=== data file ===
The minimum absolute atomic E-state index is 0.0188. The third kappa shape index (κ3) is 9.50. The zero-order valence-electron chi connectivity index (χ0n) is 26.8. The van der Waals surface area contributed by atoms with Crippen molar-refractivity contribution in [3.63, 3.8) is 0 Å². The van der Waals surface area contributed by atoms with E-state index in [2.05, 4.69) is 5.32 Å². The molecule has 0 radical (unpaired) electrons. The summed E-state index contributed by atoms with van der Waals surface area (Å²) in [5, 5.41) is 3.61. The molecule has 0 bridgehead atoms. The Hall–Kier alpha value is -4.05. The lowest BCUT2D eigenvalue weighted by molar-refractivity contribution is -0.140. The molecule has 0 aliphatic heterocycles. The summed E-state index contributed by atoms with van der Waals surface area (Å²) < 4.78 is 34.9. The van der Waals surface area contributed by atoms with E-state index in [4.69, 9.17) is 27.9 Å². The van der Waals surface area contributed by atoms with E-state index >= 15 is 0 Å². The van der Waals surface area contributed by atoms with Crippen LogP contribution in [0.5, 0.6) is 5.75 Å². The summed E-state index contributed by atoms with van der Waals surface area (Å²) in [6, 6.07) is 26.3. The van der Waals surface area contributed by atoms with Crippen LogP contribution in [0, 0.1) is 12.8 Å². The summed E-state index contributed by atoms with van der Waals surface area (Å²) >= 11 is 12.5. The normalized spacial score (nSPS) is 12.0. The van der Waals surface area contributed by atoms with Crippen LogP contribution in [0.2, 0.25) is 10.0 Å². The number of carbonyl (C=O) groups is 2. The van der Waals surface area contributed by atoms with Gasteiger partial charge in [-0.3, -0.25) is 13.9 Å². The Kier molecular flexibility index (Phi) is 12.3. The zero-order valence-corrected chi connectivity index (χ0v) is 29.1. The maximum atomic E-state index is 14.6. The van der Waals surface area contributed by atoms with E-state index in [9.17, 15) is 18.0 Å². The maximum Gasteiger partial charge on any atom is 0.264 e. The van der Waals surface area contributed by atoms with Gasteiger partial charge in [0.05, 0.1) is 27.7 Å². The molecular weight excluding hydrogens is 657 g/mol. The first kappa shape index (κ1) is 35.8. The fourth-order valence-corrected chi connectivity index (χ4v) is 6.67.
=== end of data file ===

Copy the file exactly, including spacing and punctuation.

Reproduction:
The minimum absolute atomic E-state index is 0.0188. The third kappa shape index (κ3) is 9.50. The zero-order valence-electron chi connectivity index (χ0n) is 26.8. The van der Waals surface area contributed by atoms with Crippen molar-refractivity contribution in [3.63, 3.8) is 0 Å². The van der Waals surface area contributed by atoms with E-state index in [2.05, 4.69) is 5.32 Å². The molecule has 0 radical (unpaired) electrons. The summed E-state index contributed by atoms with van der Waals surface area (Å²) in [5, 5.41) is 3.61. The molecule has 0 bridgehead atoms. The Hall–Kier alpha value is -4.05. The lowest BCUT2D eigenvalue weighted by molar-refractivity contribution is -0.140. The molecule has 0 aliphatic heterocycles. The summed E-state index contributed by atoms with van der Waals surface area (Å²) < 4.78 is 34.9. The van der Waals surface area contributed by atoms with E-state index in [4.69, 9.17) is 27.9 Å². The van der Waals surface area contributed by atoms with E-state index >= 15 is 0 Å². The van der Waals surface area contributed by atoms with Crippen LogP contribution in [0.5, 0.6) is 5.75 Å². The summed E-state index contributed by atoms with van der Waals surface area (Å²) in [6, 6.07) is 26.3. The van der Waals surface area contributed by atoms with Crippen LogP contribution in [0, 0.1) is 12.8 Å². The summed E-state index contributed by atoms with van der Waals surface area (Å²) >= 11 is 12.5. The normalized spacial score (nSPS) is 12.0. The van der Waals surface area contributed by atoms with Crippen LogP contribution in [0.2, 0.25) is 10.0 Å². The number of carbonyl (C=O) groups is 2. The van der Waals surface area contributed by atoms with Gasteiger partial charge in [-0.3, -0.25) is 13.9 Å². The Kier molecular flexibility index (Phi) is 12.3. The zero-order valence-corrected chi connectivity index (χ0v) is 29.1. The maximum atomic E-state index is 14.6. The van der Waals surface area contributed by atoms with E-state index in [9.17, 15) is 18.0 Å². The maximum Gasteiger partial charge on any atom is 0.264 e. The van der Waals surface area contributed by atoms with Gasteiger partial charge in [0.05, 0.1) is 27.7 Å². The molecular weight excluding hydrogens is 657 g/mol. The first kappa shape index (κ1) is 35.8. The fourth-order valence-corrected chi connectivity index (χ4v) is 6.67.